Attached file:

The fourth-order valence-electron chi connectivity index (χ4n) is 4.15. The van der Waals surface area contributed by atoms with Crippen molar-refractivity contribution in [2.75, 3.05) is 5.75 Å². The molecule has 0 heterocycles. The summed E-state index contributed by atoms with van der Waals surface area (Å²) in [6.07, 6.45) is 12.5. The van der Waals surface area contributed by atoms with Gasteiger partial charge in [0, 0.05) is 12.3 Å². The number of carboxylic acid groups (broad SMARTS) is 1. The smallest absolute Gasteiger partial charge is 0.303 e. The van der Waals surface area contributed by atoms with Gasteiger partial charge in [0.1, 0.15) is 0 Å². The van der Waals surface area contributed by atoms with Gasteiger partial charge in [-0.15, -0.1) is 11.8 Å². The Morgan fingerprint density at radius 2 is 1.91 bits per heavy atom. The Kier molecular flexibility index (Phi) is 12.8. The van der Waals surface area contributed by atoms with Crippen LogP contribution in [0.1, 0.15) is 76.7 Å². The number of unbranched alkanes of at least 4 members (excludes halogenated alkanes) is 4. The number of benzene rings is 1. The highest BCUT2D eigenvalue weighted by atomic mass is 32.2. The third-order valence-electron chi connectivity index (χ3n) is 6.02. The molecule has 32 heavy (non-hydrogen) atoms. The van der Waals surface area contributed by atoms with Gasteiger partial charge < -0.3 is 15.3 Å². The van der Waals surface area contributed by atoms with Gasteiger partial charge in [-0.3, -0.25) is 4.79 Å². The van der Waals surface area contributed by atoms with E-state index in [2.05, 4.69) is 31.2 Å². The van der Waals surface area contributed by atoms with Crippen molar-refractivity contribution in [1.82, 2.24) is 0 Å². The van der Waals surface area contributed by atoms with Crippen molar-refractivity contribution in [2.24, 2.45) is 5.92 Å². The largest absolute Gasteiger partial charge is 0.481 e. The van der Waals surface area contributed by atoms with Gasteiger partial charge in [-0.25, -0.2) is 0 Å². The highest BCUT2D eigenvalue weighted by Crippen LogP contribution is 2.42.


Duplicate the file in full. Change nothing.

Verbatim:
The fourth-order valence-electron chi connectivity index (χ4n) is 4.15. The van der Waals surface area contributed by atoms with Crippen molar-refractivity contribution in [2.75, 3.05) is 5.75 Å². The molecule has 0 heterocycles. The summed E-state index contributed by atoms with van der Waals surface area (Å²) in [6.07, 6.45) is 12.5. The van der Waals surface area contributed by atoms with Gasteiger partial charge in [0, 0.05) is 12.3 Å². The number of carboxylic acid groups (broad SMARTS) is 1. The smallest absolute Gasteiger partial charge is 0.303 e. The van der Waals surface area contributed by atoms with Gasteiger partial charge in [0.1, 0.15) is 0 Å². The van der Waals surface area contributed by atoms with Gasteiger partial charge in [-0.15, -0.1) is 11.8 Å². The Morgan fingerprint density at radius 2 is 1.91 bits per heavy atom. The Kier molecular flexibility index (Phi) is 12.8. The van der Waals surface area contributed by atoms with Crippen LogP contribution in [0.1, 0.15) is 76.7 Å². The number of unbranched alkanes of at least 4 members (excludes halogenated alkanes) is 4. The number of benzene rings is 1. The highest BCUT2D eigenvalue weighted by atomic mass is 32.2. The third-order valence-electron chi connectivity index (χ3n) is 6.02. The molecule has 32 heavy (non-hydrogen) atoms. The van der Waals surface area contributed by atoms with Gasteiger partial charge < -0.3 is 15.3 Å². The van der Waals surface area contributed by atoms with Gasteiger partial charge in [-0.3, -0.25) is 4.79 Å². The van der Waals surface area contributed by atoms with E-state index in [2.05, 4.69) is 31.2 Å². The van der Waals surface area contributed by atoms with Crippen molar-refractivity contribution in [1.82, 2.24) is 0 Å². The van der Waals surface area contributed by atoms with Crippen molar-refractivity contribution in [2.24, 2.45) is 5.92 Å². The largest absolute Gasteiger partial charge is 0.481 e. The van der Waals surface area contributed by atoms with Gasteiger partial charge in [-0.25, -0.2) is 0 Å². The highest BCUT2D eigenvalue weighted by Crippen LogP contribution is 2.42.